Now, log into your Databricks cluster. Without AtScale, you will need to know which tables, schemas and databases you need and to search for these.
You will also need to create your date dimension, selecting the various tables you want to include. A problem here is that the date dimension you create may differ significantly from your colleagues’. As a result, data using different time periods could produce inconsistent results across your dashboards.
Now, import your data. This may take some time.
You will find your tables under the Modeling tab. However, without AtScale, there are no relationships yet between the tables. You will now need to create these.
The upshot of this is that, without AtScale, whenever your Power BI users want to create a report, they will need to know as much as your data steward knows.
Using AtScale, you simply need to create a connection string. Using the built-in SQL Server Analysis Services database, paste the data from Power BI into the AtScale server.
In this case, you’ll notice it defaults to Connect Live. This means you don’t have to move data off the Databricks lakehouse.
With AtScale, instead of having to model data in Power BI, you can simply point to it live, and the data will come over pre-modeled. You can drill into your date dimensions and measures dynamically, and publish reports without having to manipulate the data at all. This is how AtScale helps you to access truly business-ready data.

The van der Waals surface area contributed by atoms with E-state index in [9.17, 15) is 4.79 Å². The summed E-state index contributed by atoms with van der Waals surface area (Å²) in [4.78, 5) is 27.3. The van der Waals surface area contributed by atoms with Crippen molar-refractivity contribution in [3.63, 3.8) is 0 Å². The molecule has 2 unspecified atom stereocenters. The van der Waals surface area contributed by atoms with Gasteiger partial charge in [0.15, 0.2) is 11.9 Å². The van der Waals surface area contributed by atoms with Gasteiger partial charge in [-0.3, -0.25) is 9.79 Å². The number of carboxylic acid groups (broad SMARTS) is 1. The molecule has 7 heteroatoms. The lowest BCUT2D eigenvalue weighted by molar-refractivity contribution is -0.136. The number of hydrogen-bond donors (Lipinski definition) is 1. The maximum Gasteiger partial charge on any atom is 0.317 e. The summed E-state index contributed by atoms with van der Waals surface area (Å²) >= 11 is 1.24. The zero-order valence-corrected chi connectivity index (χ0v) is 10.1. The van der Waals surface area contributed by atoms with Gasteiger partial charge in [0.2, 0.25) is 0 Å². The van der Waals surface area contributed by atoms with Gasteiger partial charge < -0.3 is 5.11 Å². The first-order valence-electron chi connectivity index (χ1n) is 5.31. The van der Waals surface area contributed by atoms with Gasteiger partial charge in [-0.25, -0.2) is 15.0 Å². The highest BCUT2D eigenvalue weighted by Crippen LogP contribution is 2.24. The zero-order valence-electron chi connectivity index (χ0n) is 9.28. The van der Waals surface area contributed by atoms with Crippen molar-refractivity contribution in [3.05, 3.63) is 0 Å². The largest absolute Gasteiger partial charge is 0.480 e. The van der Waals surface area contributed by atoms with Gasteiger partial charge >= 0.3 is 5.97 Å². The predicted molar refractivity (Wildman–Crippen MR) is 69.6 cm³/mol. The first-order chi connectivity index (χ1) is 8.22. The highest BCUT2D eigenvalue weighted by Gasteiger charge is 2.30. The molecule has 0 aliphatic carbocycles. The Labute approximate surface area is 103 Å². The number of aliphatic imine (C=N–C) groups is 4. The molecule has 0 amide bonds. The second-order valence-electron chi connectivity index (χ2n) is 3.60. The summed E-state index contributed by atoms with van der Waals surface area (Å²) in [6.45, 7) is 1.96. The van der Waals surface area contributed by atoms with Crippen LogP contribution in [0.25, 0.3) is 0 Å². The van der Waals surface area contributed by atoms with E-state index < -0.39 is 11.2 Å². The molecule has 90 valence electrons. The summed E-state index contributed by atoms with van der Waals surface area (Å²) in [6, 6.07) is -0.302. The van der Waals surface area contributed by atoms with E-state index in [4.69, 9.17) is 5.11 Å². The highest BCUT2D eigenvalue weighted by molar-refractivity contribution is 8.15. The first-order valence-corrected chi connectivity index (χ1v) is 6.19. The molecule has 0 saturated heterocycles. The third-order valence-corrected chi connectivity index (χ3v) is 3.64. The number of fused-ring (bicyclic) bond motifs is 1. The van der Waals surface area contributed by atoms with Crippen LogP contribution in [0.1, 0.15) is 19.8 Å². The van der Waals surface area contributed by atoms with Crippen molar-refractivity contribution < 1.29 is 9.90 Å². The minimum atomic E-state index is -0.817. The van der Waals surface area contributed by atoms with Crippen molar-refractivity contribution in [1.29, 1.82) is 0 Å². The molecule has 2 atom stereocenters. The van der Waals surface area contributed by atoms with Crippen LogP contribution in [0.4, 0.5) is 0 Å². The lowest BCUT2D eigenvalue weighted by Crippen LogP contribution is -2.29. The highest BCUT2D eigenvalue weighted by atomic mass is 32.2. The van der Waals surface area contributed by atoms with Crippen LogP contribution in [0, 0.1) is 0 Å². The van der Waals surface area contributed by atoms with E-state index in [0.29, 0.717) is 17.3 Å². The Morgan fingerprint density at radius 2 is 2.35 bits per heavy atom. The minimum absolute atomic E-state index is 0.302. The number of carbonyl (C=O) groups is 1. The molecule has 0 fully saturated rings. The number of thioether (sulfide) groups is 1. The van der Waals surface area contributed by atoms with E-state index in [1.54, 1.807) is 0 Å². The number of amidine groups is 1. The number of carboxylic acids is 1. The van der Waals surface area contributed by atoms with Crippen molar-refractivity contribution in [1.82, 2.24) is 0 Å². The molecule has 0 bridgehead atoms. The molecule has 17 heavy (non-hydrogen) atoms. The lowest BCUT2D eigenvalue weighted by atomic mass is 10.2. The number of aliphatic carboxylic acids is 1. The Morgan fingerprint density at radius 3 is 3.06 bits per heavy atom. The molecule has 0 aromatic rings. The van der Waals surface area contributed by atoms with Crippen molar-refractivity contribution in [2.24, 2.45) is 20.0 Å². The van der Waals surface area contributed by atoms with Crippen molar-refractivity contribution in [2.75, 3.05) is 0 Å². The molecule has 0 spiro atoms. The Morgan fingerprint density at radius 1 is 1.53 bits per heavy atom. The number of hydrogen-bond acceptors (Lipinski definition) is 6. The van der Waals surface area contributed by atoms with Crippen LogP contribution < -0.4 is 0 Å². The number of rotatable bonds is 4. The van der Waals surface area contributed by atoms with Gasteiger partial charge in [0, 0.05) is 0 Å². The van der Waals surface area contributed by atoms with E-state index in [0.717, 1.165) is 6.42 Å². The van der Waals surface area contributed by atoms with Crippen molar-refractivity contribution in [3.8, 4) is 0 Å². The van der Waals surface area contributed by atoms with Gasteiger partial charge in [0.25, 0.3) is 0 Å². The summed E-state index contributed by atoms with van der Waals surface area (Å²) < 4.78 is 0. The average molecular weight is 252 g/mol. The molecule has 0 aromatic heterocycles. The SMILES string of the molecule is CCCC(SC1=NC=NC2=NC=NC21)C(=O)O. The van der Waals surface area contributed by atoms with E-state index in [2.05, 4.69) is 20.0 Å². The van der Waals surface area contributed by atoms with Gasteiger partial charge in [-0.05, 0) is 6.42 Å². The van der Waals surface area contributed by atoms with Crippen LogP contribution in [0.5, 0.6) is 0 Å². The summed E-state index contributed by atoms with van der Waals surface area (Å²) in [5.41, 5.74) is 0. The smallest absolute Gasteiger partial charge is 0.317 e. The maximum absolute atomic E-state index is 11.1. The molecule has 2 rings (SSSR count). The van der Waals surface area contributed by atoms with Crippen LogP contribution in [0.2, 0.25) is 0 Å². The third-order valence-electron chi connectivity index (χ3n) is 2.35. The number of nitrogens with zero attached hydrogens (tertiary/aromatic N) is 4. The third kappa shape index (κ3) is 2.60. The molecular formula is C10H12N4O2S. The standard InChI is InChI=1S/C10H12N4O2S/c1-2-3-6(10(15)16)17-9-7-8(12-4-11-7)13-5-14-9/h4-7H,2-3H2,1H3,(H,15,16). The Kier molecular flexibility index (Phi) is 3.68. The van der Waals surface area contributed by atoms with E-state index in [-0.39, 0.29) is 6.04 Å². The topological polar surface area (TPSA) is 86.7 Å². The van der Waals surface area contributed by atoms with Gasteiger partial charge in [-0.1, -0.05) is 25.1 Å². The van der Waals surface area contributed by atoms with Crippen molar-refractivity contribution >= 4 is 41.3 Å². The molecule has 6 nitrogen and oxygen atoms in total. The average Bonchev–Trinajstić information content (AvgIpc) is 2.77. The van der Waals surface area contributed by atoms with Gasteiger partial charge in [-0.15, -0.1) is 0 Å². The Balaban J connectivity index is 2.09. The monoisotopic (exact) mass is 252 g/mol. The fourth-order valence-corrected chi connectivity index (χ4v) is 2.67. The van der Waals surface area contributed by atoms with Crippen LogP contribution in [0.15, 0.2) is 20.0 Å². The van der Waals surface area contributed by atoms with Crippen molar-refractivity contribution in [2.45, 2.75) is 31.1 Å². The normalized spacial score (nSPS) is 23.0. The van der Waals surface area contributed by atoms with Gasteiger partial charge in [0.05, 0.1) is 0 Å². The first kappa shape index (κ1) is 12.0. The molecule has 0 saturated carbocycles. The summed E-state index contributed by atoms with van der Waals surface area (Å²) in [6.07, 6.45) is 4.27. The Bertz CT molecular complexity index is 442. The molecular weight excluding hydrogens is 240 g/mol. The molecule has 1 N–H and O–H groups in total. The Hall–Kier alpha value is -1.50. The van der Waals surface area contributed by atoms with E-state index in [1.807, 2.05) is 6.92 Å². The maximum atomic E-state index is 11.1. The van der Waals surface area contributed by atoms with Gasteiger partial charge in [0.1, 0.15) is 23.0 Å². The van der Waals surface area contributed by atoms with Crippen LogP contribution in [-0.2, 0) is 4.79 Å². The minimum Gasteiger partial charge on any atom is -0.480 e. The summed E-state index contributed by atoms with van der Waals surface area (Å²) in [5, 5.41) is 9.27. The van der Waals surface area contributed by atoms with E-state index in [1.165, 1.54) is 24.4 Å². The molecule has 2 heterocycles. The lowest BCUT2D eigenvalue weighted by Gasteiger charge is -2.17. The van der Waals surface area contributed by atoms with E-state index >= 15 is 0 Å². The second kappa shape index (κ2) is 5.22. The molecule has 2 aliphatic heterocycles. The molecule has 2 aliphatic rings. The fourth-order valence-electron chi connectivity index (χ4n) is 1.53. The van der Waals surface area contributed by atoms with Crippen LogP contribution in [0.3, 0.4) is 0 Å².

Using PowerBI and AtScale with Excel
You can also use the data dynamically in Excel. In Power BI, go to Get Data -> From Database, and select the Analysis Services connector.
Paste in the URL, and log in. Find your model and create a live connection in Excel.
Now, you can analyze the data and create useful visualizations, all without having to do any data-built modeling.
The Value of a Universal Semantic Layer
Using a semantic layer like AtScale allows you to create a fast, secure and governed business-friendly data layer. This enables your BI and AI teams and application developers to perform cloud data analytics, while also making that data easy to digest for your data consumers.
AtScale offers consumers and administrators a single source of truth, optimized for high performance and with consistent governance. With AtScale, data consumers don’t need to become data engineers to access and use the data they need to make decisions.
If you’d like to experience the power of Power BI with AtScale for yourself, schedule a live demo today!